You, a doorway to the W3C, and your valid, user-centered design full of intrigue, aesthetic appeal, and inspiration. All potentially part of wthremix: an independent contest challenging creative types to redesign the W3C’s recently revamped homepage. Think you can muster up a better first impression and access point for everything the W3C offers and represents? Here’s your chance to prove it.
Via Clagnut a few days ago, Richard Rutter summarized some interesting observations and conclusions on the “Upgrade now!” message often seen in the unstyled version of CSS-based designs. Contrary to the current snafu with browser detection scripts over at HotBot, Wired News relies on support of specific CSS methods to hide or display any messages regarding browser capability. View Wired News in a browser such as Netscape 4.x and — as of December 18, 2002 — you’ll see this message at the top of the front door: continued
Since MTM/SF in October, Tantek and I have been batting around the idea of holding an informal discussion about style, blogs, workarounds, etc. at a local cafe here in San Francisco. Preferably with free wifi. And space to flip our laptops around to show cool experiments we’re working on. Or projects by others that have provided inspiration. If you live in the City or the general Bay Area, or even happen to be in town visiting, you’re welcome to join us in the discussion or even just partake in a warm latte in a friendly neighborhood. continued
I’m in Washington D.C. this week, spending time with a few good friends. Since everyone is still working, today is my opportunity to tour around independently and see some sights. I haven’t been here since my eighth grade class trip, so I’m looking forward to a quick whirlwind tour of our nation’s capital. To take maximum advantage of one short day, we decided the best approach would be to focus my time around the National Mall, allowing me to pop in and out of the many Smithsonian museums. continued
Anitra Pavka wrote an article for Digital Web a little over a week ago. Accountability of Accessibility and Usability digs into some of the reasons Southwest Airlines was brought to court over their alleged inaccessibility. Anitra explores some basic ways to prevent such lawsuits, and touches on two sides of the debate over whether the ADA covers websites as public spaces.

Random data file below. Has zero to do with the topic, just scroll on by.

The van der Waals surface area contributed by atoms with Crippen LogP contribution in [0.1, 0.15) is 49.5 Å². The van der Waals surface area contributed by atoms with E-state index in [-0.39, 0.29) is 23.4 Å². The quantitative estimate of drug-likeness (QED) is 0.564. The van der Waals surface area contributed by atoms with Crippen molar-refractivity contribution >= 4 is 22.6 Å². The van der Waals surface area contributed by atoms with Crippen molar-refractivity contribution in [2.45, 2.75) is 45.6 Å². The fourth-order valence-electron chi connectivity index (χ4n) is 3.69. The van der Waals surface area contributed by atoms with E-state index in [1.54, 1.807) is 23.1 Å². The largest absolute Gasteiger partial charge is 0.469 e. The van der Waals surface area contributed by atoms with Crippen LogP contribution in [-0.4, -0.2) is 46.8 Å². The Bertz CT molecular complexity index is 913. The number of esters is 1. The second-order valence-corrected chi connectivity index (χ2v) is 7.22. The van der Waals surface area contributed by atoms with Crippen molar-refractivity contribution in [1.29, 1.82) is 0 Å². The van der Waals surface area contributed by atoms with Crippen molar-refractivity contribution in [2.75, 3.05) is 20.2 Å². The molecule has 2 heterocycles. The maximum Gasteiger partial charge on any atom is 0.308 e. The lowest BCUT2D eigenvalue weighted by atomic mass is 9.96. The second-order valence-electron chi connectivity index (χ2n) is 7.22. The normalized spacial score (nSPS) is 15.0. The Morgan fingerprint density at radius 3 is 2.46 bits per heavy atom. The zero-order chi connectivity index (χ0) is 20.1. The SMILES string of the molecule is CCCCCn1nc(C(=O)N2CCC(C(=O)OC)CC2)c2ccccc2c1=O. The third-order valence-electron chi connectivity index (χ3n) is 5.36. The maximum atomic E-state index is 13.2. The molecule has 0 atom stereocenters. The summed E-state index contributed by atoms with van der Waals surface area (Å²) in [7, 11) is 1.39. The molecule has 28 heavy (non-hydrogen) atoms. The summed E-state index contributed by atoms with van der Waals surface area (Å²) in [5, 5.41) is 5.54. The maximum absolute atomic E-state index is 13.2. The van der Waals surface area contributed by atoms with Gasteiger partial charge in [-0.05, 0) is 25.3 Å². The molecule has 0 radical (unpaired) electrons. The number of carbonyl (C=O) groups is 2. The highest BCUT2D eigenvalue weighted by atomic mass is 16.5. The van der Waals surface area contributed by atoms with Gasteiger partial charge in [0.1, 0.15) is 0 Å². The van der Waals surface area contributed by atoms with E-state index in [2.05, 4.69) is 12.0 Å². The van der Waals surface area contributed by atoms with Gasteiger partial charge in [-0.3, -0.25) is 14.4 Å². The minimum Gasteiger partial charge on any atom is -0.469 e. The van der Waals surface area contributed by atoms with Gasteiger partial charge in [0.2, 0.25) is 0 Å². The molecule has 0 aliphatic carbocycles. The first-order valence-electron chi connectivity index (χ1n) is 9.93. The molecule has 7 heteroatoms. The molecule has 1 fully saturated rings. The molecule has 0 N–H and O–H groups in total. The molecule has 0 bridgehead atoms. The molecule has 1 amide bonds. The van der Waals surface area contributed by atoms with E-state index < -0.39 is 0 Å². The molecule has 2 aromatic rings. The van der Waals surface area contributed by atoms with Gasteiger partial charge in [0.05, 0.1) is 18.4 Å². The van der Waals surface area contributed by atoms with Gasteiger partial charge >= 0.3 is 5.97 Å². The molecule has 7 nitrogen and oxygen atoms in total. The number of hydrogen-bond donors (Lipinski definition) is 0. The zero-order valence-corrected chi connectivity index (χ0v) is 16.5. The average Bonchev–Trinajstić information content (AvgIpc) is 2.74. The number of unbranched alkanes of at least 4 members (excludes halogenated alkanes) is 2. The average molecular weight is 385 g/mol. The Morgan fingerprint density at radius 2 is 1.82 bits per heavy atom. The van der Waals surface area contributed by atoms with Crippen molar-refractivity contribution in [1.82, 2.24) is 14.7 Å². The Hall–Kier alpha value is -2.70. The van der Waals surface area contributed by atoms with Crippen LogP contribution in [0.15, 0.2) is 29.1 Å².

I just arrived in Miami for the AIGA‘s Interaction Only Conference. A balmy 85 degrees with lots of humidity took my breath away as I stepped out of the airport. I’m excited be here, and am looking forward to hearing some of the speakers lined up (Hillman Curtis, Brian Collins, Paula Thornton …) who will be speaking about the design process, business approaches, and usability techniques. Also looking forward to meeting some others in the field of experience design.
I’ve never been to Miami before, so I also can’t wait to explore the city a little. I’m intoxicated by the total surrounding of Art Deco and post-modern architecture here. Even the run-down apartment buildings I saw in the cab ride from the airport over to Miami Beach have lovely symmetrical flourishes and decorations adorning their facades. And the neon is more prevalent here than a row of Victorians in San Francisco.
It’s late, and I still need to get out and find something to eat. South Beach is just a few blocks away, and there’s bound to be some good Cuban food to sample somewhere.
Last night, I received an email message from a gentleman named Mark. The subject was: appreciate your blog and designs. I’ve received quite a few messages like this recently. But there was something about Mark’s message that had a different gravity to it. The last words of his message read: By the way, I am blind … continued
I’ve been thinking a lot about type on the Web lately. Not type that a designer sets in Photoshop and turns into an image. But type which can be selected, searched, indexed, and resized by the browser. Type marked up with tags like
<cite>, etc. continued
I just returned home from Meet The Makers, a one-day gig here in San Francisco for (in the words of the organizers) creative people in a technical world. The small crowd included creative/design directors, web/interaction designers, IAs, founders, CTOs, Principals, and CEOs. Lots of people who make the Web happen. continued
Last week’s redesign of Wired News included significant visual changes to the interface. The push toward XHMTL and CSS is certainly a big deal. But as a designer, I also love delving into visual details, especially as they impact the user experience. In addition to the usability testing we conducted on WN prototypes a month or two ago, there’s another excellent mechanism for measuring and determining the experience our users have with the site. It’s called user feedback, and we get a ton of it for free via a multi-use Contact Form on the site. continued
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